Column: Will rising seas swallow Florida's tax base or will we revise our tax system in time?

Property and sales taxes are vulnerable to the adverse effects of storm surge and tidal flooding.
Property and sales taxes are vulnerable to the adverse effects of storm surge and tidal flooding.
Published April 5, 2017

Florida's tax revenues are too dependent on what happens in our coastal communities, where more than 75 percent of us live. And since Florida's coasts are increasingly vulnerable to storm surges and rising seas, the Sunshine State's reliance on coastal community sales taxes and real property taxes for funding their essential infrastructure services has to square up against Mother Nature's unyielding challenges. Over the next 20 years that's going to be tough.

Coincidentally, Florida's Constitution, unique among state constitutions, requires that every 20 years a commission propose revisions, which if 60 percent of Florida's voters approve, become part of our Constitution. The next revision is due next year. The Partnership for Revising Florida's Constitution's "Citizens Guide" lists these issues: transportation, education, natural resources, crime and justice, representation, health care, and youth, elderly and the underserved.

Missing from the list? Taxes. It needs to be there.

When I was chair of the tax section of the Florida Bar in the mid 1970s, Florida, as now, was attractive because of its friendly business and personal tax policies. However, in those days, Florida had a more robust tax system. Over the intervening years, Florida's prime concern has been directed toward reducing taxes to improve its business climate and attract growth. In that regard, Florida has been successful.

The Tax Foundation's 2017 State Business Tax Climate Index ranks Florida as the fourth best business-friendly state. That may not last.

University of Miami professor Harold R. Wanless warned in a talk at St. Petersburg College that oceans have absorbed so much carbon-induced heat that future sea level rise is inevitable. Wanless recommends focusing on damage control.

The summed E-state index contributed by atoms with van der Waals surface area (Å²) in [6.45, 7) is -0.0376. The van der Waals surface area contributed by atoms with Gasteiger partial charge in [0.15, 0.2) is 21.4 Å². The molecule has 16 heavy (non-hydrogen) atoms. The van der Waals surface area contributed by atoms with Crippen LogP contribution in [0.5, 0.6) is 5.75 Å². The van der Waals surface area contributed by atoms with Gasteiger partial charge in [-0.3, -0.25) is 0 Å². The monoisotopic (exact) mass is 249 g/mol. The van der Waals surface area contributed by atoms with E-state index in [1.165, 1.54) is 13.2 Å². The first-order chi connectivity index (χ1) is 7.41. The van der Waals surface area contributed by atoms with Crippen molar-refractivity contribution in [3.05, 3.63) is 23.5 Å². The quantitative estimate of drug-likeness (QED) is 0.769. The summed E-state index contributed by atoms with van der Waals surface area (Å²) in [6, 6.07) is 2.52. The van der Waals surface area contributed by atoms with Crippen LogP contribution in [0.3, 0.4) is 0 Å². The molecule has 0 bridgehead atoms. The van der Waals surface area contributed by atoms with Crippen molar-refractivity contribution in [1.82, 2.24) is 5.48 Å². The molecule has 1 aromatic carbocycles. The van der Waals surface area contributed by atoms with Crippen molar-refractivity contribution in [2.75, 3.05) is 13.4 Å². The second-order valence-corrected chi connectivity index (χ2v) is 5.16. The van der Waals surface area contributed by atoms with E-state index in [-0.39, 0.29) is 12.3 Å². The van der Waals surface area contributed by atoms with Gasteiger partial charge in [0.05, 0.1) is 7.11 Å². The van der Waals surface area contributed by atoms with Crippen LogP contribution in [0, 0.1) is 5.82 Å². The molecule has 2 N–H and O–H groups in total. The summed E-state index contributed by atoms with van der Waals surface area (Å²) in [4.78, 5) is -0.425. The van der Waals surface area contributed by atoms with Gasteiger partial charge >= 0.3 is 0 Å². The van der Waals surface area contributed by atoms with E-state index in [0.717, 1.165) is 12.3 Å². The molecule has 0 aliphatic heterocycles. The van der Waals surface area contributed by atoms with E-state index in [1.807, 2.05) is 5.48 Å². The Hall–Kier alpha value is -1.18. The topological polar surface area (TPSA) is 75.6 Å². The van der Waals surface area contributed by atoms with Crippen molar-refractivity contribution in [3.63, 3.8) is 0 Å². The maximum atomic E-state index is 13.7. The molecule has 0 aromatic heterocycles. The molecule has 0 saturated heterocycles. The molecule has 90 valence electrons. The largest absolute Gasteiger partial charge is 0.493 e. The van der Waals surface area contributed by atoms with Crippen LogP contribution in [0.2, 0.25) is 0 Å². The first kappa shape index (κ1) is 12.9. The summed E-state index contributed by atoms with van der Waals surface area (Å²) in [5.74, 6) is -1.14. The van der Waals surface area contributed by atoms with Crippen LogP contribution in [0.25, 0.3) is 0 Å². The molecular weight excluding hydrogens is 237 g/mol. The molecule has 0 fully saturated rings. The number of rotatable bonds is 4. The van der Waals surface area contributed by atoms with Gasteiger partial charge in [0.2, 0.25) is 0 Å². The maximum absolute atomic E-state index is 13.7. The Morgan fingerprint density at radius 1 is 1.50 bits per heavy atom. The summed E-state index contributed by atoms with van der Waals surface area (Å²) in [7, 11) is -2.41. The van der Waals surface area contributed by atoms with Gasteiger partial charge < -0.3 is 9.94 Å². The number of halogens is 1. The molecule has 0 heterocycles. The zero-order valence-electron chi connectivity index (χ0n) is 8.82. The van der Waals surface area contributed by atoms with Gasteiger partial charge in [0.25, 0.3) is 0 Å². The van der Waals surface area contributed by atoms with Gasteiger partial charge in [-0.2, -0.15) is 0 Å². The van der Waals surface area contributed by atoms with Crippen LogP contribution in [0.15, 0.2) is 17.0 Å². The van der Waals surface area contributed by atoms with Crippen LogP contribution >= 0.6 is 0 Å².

The risk of higher seas and storm surge is why Florida coastal communities are mandated by Florida law to include strategies that reduce flood risk from storm surge and the related impacts of sea-level rise in their coastal management plans.

Pinellas County has a wealth of coastal geography that requires that sort of careful planning. That's why Pinellas County, as do other coastal communities, uses sea level rise maps to aid its planning. Pinellas' maps include targets: 2.22-foot sea level rise by 2050 and a 6.9-foot sea level rise by 2100. A study from Climate Central points out that in Pinellas County:

• 28,678 people live less than 3 feet above sea level;

• 18,210 homes are less than 3 feet above sea level;

• $8.5 billion of property values are less than 3 feet above sea level;

• 163 miles of roads are less than 3 feet above sea level.

This background brings me to the tax issues and why an evenhanded, nonpartisan review and revision of Florida's tax policies is essential. The constitutional revision process is an excellent place to start.


• Coastal communities have used grants to fund coastal management planning. Politically, federal grant revenue sources have dried up. Will Florida provide a revenue source to coastal communities for planning?

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• Coastal communities need adequate "problem-solving revenues" — taxes — if they are to solve the growing flood problems they all face.

• But political erosion of Florida's tax resources over the years leaves only two prime revenue sources available to coastal communities: real property and sales taxes. These two taxes are particularly vulnerable to the adverse effects of storm surge and sea level rise flooding. What happens to a coastal community when its tax base, provided by coastal real property values, sinks under rising seas and it loses sales tax revenues as tourists no long come and residents leave?

• Florida's penchant to prioritize the rights of businesses through pre-emption laws that thwart local communities' abilities to solve problems exacerbates revenue shortfall and problem-solving abilities.

If Florida's coastal communities are to continue to be vital for the 75 percent of us who live there, and if our coastal community production of 79 percent of our state's economy is to continue to be useful for the entire state, Florida must redesign its tax structure and enhance the home-rule capabilities of local communities.

The following should be given consideration in the process of developing appropriate planning and tax resources for Florida communities, particularly its coastal communities:

• Alternative tax strategies will be needed to fund essential community services, as local property taxes and sales taxes no longer produce enough revenues.

• Strategies for funding interim "band-aid" solutions, such as beach renourishment and raising roads, should be considered.

• "Super Fund" strategies to provide a substantial state-wide tax resource for sea level rise and storm surge disasters should be developed.

Redesigning Florida's tax system, building support, and ultimately its implementation will be neither easy nor quick. What we need is the political will. The Florida Constitution Revision Commission — and its product that would have a 20-year life — must not ignore tax revenues and home-rule tools for Florida communities.

Richard O. Jacobs is senior council with the Tampa Bay law firm of Johnson, Pope, Bokor, Ruppel and Burns. He wrote this exclusively for the Tampa Bay Times.